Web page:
Dr Louise Emmerson - seabird ecologist
Scientists of the Antarctic: Dr Louise Emmerson
I lead the Seabird Research Group at the Australian Antarctic Division.
We have a particular focus on the Adélie penguin, because they're commonly abundant, and they're a really good indicator on what’s going on, both in the marine and the terrestrial environment. But we also work on a range of flying seabirds, including the beautiful snow petrel and southern fulmars, and skuas and those tiny little Wilson’s storm petrels.
So the primary goal of our work is to ensure that any fisheries activities in the Australian Antarctic Territory waters, are conducted in a sustainable way for the birds.
The birds are dependent on krill, they eat a lot of krill. And so we try and understand things like, where they're foraging, what they're eating, and what their overall requirements are.
I find being in the field is where I actually have the greatest insight on what’s going on for the birds. It provides so much more insight than just looking at the data in isolation.
Sometimes we do surveys, and we could either go out in to the colonies and count the birds by hand, or we might fly over them and then take photos, and then we can count them from there.
We also do a lot of collection of poo, and we do that to understand what they're eating, and also to understand what level of parasites and disease they might have in them.
I’m always aware that it’s such a privilege as well as a responsibility, to be doing the work that I do, to actually get some understanding about these birds, when we know that no one else has ever looked at that sort of thing before.
Dr Louise Emmerson: BSc (Hons), PhD
It was obvious from when I was a small child that my affinity for the natural world and its remarkable creatures meant that I would be drawn to ecology. My training at the University of Adelaide and the Australian National University grounded me in field and theoretical ecology, as well as applied mathematics, and demonstrated how critical insight can be gained by being in the field. My research has required intense periods of field work in remote and remarkable places including marine, red desert, and Antarctic ecosystems.
I came to the Australian Antarctic Division in 2001 to study Adélie penguin population dynamics and their key demographic drivers in East Antarctica. I now also study other Antarctic breeding seabirds including snow, Cape, Antarctic and Wilson storm petrels, skuas and southern fulmars.
My research focuses on identifying and minimising negative impacts on the birds from our activities in Antarctica and current or emerging threats. I work closely with science and policy colleagues to achieve improved conservation outcomes for the seabirds. Our data feeds into CCAMLRs ecosystem-based management approach of the Southern Ocean, through the CCAMLR Ecosystem Monitoring Program (CEMP), using seabirds as indicators and to distinguish between impacts from krill fisheries and climate change. This work will help ensure that Antarctic fisheries activities remain sustainable for the wildlife that depend on the ocean’s living resources.
As Leader of the Seabird Ecology Research group based at the Australian Antarctic Division, I ensure that the science that we do supports informed management decisions and improved conservation outcomes for Antarctic breeding seabirds.
Our core research activities include understanding the distribution and abundance of seabird breeding habitat, identifying drivers of demographic change, and exploring their foraging ecology. This includes researching what they eat, where they catch it, how much they require and how they interact with their physical and biological environment, to identify key foraging areas and avoid overlap with fisheries activities.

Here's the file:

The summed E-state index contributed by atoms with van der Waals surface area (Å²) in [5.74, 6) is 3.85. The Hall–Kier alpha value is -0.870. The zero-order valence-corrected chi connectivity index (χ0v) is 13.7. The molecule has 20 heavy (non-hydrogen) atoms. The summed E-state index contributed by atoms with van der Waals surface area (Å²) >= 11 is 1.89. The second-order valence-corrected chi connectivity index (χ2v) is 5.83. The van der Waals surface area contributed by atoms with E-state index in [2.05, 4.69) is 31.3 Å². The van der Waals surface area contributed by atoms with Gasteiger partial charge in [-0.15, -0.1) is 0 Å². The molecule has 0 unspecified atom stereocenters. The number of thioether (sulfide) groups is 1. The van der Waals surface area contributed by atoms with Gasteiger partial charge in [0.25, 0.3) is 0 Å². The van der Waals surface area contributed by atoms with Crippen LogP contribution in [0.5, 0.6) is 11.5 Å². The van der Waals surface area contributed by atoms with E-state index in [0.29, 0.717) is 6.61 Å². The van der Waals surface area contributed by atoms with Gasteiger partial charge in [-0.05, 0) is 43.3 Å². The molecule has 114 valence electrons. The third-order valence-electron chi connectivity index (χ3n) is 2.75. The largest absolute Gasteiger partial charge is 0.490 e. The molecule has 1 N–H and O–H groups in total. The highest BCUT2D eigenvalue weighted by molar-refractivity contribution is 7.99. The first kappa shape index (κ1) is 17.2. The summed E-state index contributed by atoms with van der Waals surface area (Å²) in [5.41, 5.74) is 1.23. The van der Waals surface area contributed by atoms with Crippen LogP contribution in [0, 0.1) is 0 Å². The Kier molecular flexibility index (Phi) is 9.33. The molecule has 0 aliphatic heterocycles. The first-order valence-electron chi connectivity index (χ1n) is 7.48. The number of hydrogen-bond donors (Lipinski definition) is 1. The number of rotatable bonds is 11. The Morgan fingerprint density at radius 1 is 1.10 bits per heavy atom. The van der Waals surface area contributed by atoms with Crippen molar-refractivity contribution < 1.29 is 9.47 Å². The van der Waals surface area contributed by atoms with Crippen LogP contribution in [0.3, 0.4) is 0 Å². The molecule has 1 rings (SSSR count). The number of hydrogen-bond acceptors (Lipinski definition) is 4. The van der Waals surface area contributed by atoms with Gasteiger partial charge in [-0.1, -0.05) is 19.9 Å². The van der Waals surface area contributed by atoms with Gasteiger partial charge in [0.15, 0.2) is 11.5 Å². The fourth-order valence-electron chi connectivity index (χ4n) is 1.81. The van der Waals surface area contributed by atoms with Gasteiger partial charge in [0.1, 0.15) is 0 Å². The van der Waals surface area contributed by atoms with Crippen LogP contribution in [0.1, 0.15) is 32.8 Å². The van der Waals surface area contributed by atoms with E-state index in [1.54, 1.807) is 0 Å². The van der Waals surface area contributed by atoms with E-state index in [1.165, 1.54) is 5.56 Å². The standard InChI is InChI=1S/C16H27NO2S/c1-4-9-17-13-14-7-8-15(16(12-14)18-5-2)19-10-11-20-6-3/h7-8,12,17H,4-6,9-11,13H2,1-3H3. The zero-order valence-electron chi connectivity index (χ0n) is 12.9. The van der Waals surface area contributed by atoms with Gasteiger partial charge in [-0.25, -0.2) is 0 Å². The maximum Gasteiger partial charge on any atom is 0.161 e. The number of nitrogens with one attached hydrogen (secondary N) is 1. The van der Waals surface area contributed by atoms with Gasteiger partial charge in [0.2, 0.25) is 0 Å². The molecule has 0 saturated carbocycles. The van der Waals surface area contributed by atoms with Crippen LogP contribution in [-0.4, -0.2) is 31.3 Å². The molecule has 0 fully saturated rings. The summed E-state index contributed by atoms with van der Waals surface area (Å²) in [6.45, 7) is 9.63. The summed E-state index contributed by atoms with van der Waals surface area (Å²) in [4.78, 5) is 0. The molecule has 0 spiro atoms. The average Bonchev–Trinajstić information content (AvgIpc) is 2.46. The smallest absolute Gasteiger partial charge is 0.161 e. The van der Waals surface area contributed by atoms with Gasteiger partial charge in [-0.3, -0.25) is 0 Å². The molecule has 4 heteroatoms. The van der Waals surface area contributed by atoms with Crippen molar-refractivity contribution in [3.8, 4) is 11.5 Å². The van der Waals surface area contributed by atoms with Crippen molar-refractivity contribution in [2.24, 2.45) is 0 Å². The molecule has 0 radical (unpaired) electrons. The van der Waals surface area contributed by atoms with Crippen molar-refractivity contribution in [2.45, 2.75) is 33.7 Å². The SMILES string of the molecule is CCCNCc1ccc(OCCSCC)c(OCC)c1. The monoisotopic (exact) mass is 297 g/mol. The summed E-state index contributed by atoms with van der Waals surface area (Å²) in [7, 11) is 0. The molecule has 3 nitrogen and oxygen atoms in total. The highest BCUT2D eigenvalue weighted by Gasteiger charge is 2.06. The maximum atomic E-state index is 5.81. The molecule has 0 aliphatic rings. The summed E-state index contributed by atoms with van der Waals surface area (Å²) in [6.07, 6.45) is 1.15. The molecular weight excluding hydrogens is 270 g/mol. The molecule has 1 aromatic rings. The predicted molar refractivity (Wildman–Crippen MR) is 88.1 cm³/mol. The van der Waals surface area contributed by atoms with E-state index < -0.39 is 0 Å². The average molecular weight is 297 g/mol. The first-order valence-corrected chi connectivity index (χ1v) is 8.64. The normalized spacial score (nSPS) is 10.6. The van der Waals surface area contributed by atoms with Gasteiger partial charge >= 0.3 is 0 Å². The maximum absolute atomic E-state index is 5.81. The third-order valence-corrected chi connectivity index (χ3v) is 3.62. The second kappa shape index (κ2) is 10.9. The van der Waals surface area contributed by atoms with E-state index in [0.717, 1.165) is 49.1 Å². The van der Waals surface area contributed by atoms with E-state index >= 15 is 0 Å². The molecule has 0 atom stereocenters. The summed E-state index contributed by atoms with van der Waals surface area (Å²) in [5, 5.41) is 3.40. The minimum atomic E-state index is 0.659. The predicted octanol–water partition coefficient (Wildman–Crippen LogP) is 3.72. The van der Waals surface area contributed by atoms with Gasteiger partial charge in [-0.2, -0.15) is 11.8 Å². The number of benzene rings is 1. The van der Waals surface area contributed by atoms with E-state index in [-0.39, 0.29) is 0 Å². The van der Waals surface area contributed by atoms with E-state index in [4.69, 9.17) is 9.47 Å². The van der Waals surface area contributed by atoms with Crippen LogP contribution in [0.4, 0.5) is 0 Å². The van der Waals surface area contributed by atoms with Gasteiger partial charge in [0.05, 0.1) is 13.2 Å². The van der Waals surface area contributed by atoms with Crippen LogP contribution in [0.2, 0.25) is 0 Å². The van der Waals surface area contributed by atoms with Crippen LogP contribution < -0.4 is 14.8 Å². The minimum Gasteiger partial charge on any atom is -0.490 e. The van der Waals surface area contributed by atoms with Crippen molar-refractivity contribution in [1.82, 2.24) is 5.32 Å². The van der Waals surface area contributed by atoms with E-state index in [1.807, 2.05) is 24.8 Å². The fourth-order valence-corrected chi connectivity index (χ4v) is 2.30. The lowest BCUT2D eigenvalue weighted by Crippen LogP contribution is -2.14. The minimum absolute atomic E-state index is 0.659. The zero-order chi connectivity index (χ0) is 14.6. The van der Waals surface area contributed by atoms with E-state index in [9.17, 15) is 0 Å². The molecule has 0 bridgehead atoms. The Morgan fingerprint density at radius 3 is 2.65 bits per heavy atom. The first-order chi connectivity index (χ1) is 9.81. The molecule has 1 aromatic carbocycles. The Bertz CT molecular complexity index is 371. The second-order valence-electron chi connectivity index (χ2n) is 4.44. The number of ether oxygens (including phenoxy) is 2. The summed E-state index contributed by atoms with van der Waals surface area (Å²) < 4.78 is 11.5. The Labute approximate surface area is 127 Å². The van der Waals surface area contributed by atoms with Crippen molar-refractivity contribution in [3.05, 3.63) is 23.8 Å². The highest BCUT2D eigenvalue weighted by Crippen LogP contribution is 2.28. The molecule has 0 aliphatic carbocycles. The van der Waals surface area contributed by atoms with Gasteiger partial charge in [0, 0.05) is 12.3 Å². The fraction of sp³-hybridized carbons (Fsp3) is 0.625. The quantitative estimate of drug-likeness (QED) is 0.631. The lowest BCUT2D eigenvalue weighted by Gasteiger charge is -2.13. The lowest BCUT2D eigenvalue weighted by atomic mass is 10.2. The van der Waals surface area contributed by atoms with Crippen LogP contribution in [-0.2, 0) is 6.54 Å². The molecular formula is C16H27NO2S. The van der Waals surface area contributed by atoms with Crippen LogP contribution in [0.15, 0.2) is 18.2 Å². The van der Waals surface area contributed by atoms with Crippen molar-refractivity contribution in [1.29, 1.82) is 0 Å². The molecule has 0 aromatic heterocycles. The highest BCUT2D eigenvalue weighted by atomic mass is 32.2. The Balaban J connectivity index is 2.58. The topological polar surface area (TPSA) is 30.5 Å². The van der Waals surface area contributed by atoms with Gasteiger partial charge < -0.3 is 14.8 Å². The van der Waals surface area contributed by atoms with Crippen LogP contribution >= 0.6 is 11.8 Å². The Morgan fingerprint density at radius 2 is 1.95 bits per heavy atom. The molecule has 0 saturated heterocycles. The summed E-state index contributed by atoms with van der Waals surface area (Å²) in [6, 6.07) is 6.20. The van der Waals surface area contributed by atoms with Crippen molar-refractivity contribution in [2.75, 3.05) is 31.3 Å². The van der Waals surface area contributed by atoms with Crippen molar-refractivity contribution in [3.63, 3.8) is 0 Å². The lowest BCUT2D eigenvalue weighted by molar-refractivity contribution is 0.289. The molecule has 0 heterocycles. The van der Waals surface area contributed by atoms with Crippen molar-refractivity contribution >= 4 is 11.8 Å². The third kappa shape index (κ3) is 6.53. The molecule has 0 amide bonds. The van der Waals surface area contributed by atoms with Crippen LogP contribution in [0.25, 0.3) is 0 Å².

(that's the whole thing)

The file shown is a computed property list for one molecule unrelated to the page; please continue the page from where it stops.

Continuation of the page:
I am interested in the drivers of population dynamics – what governs the birds’ spatial and temporal changes – and to use this to better understand and predict population responses in a changing environment. I also undertake research on Antarctic seabird genetics and paleoecology to identify key refugia during periods of major environmental perturbations, wildlife disease, and persistent organic pollutants and microplastics contamination in seabirds.
I am keenly interested in scientific education and actively involved in classroom visits and outreach activities. I have spent much time in the South Australian desert with international students, teaching them ecology, global, social and environmental responsibilities, and encouraging greater sensitivity to and awareness of their environment.
- Seabird response to environmental variation and change: identifying drivers of key ecological processes (#4087)
- Detecting potential fishery related and climate change impacts through the CCAMLR Ecosystem Monitoring Program (#4086)
- Monitoring the status and trends of Antarctic seabirds to improve fisheries management and detect climate change impacts in east Antarctica
- Conservation genetics of Antarctic seabirds and seals: population connectivity and past glacial refugia (#4184)
- Predator research survey and monitoring in support of CCAMLR's management of the krill fishery (#2722)
- CCAMLR Working Group on Ecosystem Monitoring and Management
- Delegate, Scientific Committee for CCAMLR
Key outcome areas
- Commission for the Conservation of Antarctic Marine Living Resources (CCAMLR)
- Intergovernmental Panel on Climate Change (IPCC)
- Integrated Marine Observing System (IMOS)
- Territories, Environment and Treaties, AAD
- Adélie penguin population dynamics (Australian Antarctic Magazine 17: 6–7, 2009)
- Penguins: Winners and losers. ABC Catalyst interview, August 2010
- CCAMLR Ecosystem Monitoring Program reviewed (AAM 6: 39–40, 2004)
- Adélie penguin monitoring program
- Scientists in Schools: A new approach for school science. ABC Catalyst interview, August 2010
See Dr Emmerson's publications on Google Scholar.